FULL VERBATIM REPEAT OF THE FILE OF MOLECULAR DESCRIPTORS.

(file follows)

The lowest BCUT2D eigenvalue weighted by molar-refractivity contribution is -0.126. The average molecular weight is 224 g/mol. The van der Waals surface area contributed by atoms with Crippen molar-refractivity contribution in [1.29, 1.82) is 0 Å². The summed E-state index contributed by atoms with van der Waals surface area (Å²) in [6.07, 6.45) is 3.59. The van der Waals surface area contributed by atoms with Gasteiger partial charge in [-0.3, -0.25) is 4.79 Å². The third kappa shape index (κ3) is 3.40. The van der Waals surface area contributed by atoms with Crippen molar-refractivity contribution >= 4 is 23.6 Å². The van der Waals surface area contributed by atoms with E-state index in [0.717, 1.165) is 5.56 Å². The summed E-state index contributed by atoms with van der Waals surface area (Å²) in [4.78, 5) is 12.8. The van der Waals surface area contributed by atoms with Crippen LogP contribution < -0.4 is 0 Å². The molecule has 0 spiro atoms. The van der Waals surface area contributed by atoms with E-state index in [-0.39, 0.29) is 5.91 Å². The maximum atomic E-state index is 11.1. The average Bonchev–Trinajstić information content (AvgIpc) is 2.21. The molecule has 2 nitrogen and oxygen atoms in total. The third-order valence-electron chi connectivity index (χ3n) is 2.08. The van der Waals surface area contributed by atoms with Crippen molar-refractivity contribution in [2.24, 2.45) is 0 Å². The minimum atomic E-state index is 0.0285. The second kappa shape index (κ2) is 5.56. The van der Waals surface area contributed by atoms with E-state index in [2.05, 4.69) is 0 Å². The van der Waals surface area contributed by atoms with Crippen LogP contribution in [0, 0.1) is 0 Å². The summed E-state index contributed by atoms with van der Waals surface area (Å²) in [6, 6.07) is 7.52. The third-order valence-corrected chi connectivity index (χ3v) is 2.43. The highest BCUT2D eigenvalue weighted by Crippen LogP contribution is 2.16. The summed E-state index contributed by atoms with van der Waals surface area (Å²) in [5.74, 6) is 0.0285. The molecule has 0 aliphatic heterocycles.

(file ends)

The lowest BCUT2D eigenvalue weighted by molar-refractivity contribution is -0.126. The average molecular weight is 224 g/mol. The van der Waals surface area contributed by atoms with Crippen molar-refractivity contribution in [1.29, 1.82) is 0 Å². The summed E-state index contributed by atoms with van der Waals surface area (Å²) in [6.07, 6.45) is 3.59. The van der Waals surface area contributed by atoms with Gasteiger partial charge in [-0.3, -0.25) is 4.79 Å². The third kappa shape index (κ3) is 3.40. The van der Waals surface area contributed by atoms with Crippen molar-refractivity contribution >= 4 is 23.6 Å². The van der Waals surface area contributed by atoms with E-state index in [0.717, 1.165) is 5.56 Å². The summed E-state index contributed by atoms with van der Waals surface area (Å²) in [4.78, 5) is 12.8. The van der Waals surface area contributed by atoms with Crippen LogP contribution < -0.4 is 0 Å². The molecule has 0 spiro atoms. The van der Waals surface area contributed by atoms with E-state index in [-0.39, 0.29) is 5.91 Å². The maximum atomic E-state index is 11.1. The average Bonchev–Trinajstić information content (AvgIpc) is 2.21. The molecule has 2 nitrogen and oxygen atoms in total. The third-order valence-electron chi connectivity index (χ3n) is 2.08. The van der Waals surface area contributed by atoms with Crippen molar-refractivity contribution in [2.24, 2.45) is 0 Å². The minimum atomic E-state index is 0.0285. The second kappa shape index (κ2) is 5.56. The van der Waals surface area contributed by atoms with E-state index in [2.05, 4.69) is 0 Å². The van der Waals surface area contributed by atoms with Crippen LogP contribution in [0, 0.1) is 0 Å². The summed E-state index contributed by atoms with van der Waals surface area (Å²) in [6, 6.07) is 7.52. The third-order valence-corrected chi connectivity index (χ3v) is 2.43. The highest BCUT2D eigenvalue weighted by Crippen LogP contribution is 2.16. The summed E-state index contributed by atoms with van der Waals surface area (Å²) in [5.74, 6) is 0.0285. The molecule has 0 aliphatic heterocycles.